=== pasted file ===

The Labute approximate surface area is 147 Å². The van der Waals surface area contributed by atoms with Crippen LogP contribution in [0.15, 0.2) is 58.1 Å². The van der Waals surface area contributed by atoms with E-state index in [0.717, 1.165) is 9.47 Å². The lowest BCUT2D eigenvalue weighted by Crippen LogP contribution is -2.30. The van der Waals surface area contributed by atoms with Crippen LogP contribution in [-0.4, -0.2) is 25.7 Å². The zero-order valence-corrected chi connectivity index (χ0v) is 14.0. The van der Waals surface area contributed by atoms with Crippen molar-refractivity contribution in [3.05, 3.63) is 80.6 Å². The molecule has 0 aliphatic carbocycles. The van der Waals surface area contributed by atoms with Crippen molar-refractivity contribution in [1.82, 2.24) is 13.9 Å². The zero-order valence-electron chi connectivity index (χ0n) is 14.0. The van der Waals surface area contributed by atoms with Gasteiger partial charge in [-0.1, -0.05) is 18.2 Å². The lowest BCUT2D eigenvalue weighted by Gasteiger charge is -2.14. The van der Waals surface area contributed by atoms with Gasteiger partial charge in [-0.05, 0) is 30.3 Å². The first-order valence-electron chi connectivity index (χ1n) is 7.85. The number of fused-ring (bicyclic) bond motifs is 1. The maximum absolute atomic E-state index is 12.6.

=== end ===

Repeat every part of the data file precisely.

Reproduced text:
The Labute approximate surface area is 147 Å². The van der Waals surface area contributed by atoms with Crippen LogP contribution in [0.15, 0.2) is 58.1 Å². The van der Waals surface area contributed by atoms with E-state index in [0.717, 1.165) is 9.47 Å². The lowest BCUT2D eigenvalue weighted by Crippen LogP contribution is -2.30. The van der Waals surface area contributed by atoms with Crippen LogP contribution in [-0.4, -0.2) is 25.7 Å². The zero-order valence-corrected chi connectivity index (χ0v) is 14.0. The van der Waals surface area contributed by atoms with Crippen molar-refractivity contribution in [3.05, 3.63) is 80.6 Å². The molecule has 0 aliphatic carbocycles. The van der Waals surface area contributed by atoms with Crippen molar-refractivity contribution in [1.82, 2.24) is 13.9 Å². The zero-order valence-electron chi connectivity index (χ0n) is 14.0. The van der Waals surface area contributed by atoms with Gasteiger partial charge in [-0.1, -0.05) is 18.2 Å². The lowest BCUT2D eigenvalue weighted by Gasteiger charge is -2.14. The van der Waals surface area contributed by atoms with Gasteiger partial charge in [-0.05, 0) is 30.3 Å². The first-order valence-electron chi connectivity index (χ1n) is 7.85. The number of fused-ring (bicyclic) bond motifs is 1. The maximum absolute atomic E-state index is 12.6.